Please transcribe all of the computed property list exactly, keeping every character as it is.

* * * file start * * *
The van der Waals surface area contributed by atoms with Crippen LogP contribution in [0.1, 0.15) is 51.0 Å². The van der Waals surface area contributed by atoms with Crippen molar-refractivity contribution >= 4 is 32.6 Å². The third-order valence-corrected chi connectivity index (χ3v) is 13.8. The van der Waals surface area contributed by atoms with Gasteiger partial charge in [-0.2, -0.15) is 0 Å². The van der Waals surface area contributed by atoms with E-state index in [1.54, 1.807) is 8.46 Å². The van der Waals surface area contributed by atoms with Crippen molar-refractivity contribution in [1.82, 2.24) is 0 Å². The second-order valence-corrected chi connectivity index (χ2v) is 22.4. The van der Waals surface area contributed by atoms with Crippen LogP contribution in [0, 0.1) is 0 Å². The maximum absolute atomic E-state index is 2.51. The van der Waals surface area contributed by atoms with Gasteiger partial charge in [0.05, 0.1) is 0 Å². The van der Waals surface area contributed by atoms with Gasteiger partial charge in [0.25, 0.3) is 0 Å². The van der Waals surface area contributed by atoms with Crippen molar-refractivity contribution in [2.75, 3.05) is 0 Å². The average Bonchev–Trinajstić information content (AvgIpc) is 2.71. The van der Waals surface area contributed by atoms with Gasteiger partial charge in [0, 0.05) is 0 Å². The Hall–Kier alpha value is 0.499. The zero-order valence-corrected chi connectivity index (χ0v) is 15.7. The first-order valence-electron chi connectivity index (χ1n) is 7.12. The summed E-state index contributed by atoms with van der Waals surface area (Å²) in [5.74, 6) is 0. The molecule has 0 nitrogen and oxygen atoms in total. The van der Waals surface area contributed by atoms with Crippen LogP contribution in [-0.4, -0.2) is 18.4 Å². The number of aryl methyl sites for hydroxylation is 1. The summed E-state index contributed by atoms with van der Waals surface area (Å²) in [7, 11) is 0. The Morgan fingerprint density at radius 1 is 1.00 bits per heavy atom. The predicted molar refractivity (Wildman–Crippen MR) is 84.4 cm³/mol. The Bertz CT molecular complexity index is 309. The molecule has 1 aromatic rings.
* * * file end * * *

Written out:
The van der Waals surface area contributed by atoms with Crippen LogP contribution in [0.1, 0.15) is 51.0 Å². The van der Waals surface area contributed by atoms with Crippen molar-refractivity contribution >= 4 is 32.6 Å². The third-order valence-corrected chi connectivity index (χ3v) is 13.8. The van der Waals surface area contributed by atoms with Gasteiger partial charge in [-0.2, -0.15) is 0 Å². The van der Waals surface area contributed by atoms with E-state index in [1.54, 1.807) is 8.46 Å². The van der Waals surface area contributed by atoms with Crippen molar-refractivity contribution in [1.82, 2.24) is 0 Å². The second-order valence-corrected chi connectivity index (χ2v) is 22.4. The van der Waals surface area contributed by atoms with Crippen LogP contribution in [0, 0.1) is 0 Å². The maximum absolute atomic E-state index is 2.51. The van der Waals surface area contributed by atoms with Gasteiger partial charge in [0.05, 0.1) is 0 Å². The van der Waals surface area contributed by atoms with Gasteiger partial charge in [0.25, 0.3) is 0 Å². The van der Waals surface area contributed by atoms with Crippen molar-refractivity contribution in [2.75, 3.05) is 0 Å². The average Bonchev–Trinajstić information content (AvgIpc) is 2.71. The van der Waals surface area contributed by atoms with Gasteiger partial charge in [0, 0.05) is 0 Å². The Hall–Kier alpha value is 0.499. The zero-order valence-corrected chi connectivity index (χ0v) is 15.7. The first-order valence-electron chi connectivity index (χ1n) is 7.12. The summed E-state index contributed by atoms with van der Waals surface area (Å²) in [5.74, 6) is 0. The molecule has 0 nitrogen and oxygen atoms in total. The van der Waals surface area contributed by atoms with Crippen LogP contribution in [-0.4, -0.2) is 18.4 Å². The number of aryl methyl sites for hydroxylation is 1. The summed E-state index contributed by atoms with van der Waals surface area (Å²) in [7, 11) is 0. The Morgan fingerprint density at radius 1 is 1.00 bits per heavy atom. The predicted molar refractivity (Wildman–Crippen MR) is 84.4 cm³/mol. The Bertz CT molecular complexity index is 309. The molecule has 1 aromatic rings.